T1D Warrior Scholarship

Funded by
Steve Thompson
Learn more about the Donor
$500
1 winner
Awarded
Winner
1
Finalist
1
Application Deadline
Nov 6, 2021
Winners Announced
Dec 6, 2021
Education Level
High School, Undergraduate
Recent Bold.org scholarship winners
Eligibility Requirements
Year in High School:
Senior
Disease:
Type 1 Diabetes
Year in High School:
Disease:
Senior
Type 1 Diabetes

Living with Type 1 Diabetes is challenging.

Managing a chronic disease has inherent challenges, but having to prioritize that within the context of a college experience can be particularly difficult. Especially during a pandemic, the many stresses that are brought forth can have an impact on Type 1 Diabetics.

Despite these challenges, T1D's are warriors who refuse to quit. They deserve recognition for their perseverance in fighting the many different battles they face in their lives. 

To support college students with Type 1 Diabetes, the T1D Warriors Scholarship will be awarded to someone who is successfully managing their diabetes and influences others to do the same. 

To be eligible for this scholarship, you must be a high school senior or undergraduate student who has Type 1 Diabetes. To apply, please write about how you’ve embraced the burden of your diabetes for the benefits that it provides. 

Selection Criteria:
Essay, Type 1 Diabetic, Vision, Ambition, Selfless, Impact
Published March 9, 2021
$500
1 winner
Awarded
Winner
1
Finalist
1
Application Deadline
Nov 6, 2021
Winners Announced
Dec 6, 2021
Education Level
High School, Undergraduate
Recent Bold.org scholarship winners
Essay Topic

How have you embraced the burden of your diabetes for the benefits that it provides?

400–600 words

Winning Application

Sadie Mae Torgesen
Texas Virtual Academy At HallsvilleDallas, TX
I was diagnosed as a Type-1 diabetic on December 5, 2018. I was very fortunate in how I found out. I had a yeast infection for the second time in a month, so I went to my doctor to get a prescription refilled. She said it was really weird that I had the infection come back so soon. The doctor then started asking me some questions. "Have you been extra thirsty lately?" she asked. "Yes," I replied. "How often do you use the restroom?" She continued. "5-7 times in the night." My mom chimed in. "Have you been acting differently lately?" She questioned. "I've been getting a little impatient with my teammates," I admitted. She then looked at my mom and me and said, "this may be a shot in the dark, but these are all symptoms of diabetes. I am going to check your blood sugar levels now." As soon as she read out my blood sugar, we knew something was wrong. I was up at 426. My mom and I went home, packed our bags, and headed to the hospital. It did not take very long for me to get in control of my insulin and my blood sugar. By the second day in the hospital, I was already giving myself my shots. At my first check-up, my A1C was already cut in half. It was not easy, but I did my best to quickly come to terms with my diagnosis, and do all I can to live a happy, healthy life. It is really hard being a Type 1 diabetic, and a teenager struggling with depression. None of my family has a history of T1D, so I felt alone, and as if I couldn't talk to anyone about how I felt or what I was dealing with. In April 2019, about five months after being diagnosed, I had a really scary experience. I got really mad at myself and depressed, so I decided to use insulin to kill myself. I took over one hundred units of insulin that night. I was hoping no one would notice I was having a seizure, and I would die. Well, thankfully, I shared a room with my sister. She ended up waking up to me "making weird noises", and quickly went and got my parents. They came into the room, checked my glucose, which was 26, then used the Glucagon. Since then, I have learned the importance of talking to someone when my blood sugar level is above 300, to prevent dumb and dangerous actions from taking place. The first few months after the diagnosis were filled with much wallowing. After figuring out feeling sorry for myself wasn't doing any good, I changed my viewpoint and began to embrace my diagnosis. I gave a presentation on T1D to my team, classmates, and youth group. I also invited my friends and family to participate in the JDRF One Walk beside me. I have made a few friends who are T1D's too. One of my friends, who I will call Mark, had a hard time making smart choices, healthwise. When we went to his and my brother's basketball banquet, he did not want to take insulin for any of the pizzas or sodas he had. After my mom and I went over to talk to him, he explained that he hated being the "odd one out" and he wished he was normal. I know many T1D's may feel similarly to Mark. I also know that we don't have to be alone! We are all in this together.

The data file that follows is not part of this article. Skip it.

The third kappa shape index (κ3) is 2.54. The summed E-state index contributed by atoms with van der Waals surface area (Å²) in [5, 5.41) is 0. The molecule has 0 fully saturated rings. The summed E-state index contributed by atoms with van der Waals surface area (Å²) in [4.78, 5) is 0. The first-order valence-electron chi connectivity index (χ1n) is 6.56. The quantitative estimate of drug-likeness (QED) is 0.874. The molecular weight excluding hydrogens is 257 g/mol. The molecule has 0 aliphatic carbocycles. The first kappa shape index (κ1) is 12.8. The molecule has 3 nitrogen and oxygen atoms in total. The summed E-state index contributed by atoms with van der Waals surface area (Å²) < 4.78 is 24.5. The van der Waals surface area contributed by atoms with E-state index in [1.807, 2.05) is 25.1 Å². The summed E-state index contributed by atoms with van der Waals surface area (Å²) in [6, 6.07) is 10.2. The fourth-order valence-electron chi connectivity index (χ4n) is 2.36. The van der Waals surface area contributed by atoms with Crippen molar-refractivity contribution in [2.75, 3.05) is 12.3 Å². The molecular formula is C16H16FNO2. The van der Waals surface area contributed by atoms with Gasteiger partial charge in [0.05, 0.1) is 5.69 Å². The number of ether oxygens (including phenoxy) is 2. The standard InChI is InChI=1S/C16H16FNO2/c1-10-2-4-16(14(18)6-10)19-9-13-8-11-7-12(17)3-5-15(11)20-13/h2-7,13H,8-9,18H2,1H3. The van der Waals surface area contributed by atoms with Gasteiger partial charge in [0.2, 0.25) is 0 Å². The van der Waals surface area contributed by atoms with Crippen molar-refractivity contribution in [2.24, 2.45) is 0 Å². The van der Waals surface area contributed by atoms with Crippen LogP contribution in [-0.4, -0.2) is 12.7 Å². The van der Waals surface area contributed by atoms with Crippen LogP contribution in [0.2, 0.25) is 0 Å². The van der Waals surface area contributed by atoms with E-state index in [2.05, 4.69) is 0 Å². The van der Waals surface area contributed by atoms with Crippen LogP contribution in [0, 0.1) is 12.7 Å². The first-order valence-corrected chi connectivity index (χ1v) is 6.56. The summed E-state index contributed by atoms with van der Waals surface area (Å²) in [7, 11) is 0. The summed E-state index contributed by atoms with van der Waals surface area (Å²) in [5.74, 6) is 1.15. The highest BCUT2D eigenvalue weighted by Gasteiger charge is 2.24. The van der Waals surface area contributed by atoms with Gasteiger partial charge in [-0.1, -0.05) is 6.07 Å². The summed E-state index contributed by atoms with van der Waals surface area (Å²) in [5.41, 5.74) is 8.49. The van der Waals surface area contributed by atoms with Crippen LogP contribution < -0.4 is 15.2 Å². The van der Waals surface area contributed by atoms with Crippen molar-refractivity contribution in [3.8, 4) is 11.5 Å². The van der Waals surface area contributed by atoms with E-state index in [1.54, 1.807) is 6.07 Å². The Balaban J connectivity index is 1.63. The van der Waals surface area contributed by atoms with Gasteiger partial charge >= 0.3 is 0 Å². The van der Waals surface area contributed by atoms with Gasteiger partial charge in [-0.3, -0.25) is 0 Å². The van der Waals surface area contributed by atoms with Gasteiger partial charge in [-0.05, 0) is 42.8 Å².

FAQ

When is the scholarship application deadline?

The application deadline is Nov 6, 2021. Winners will be announced on Dec 6, 2021.

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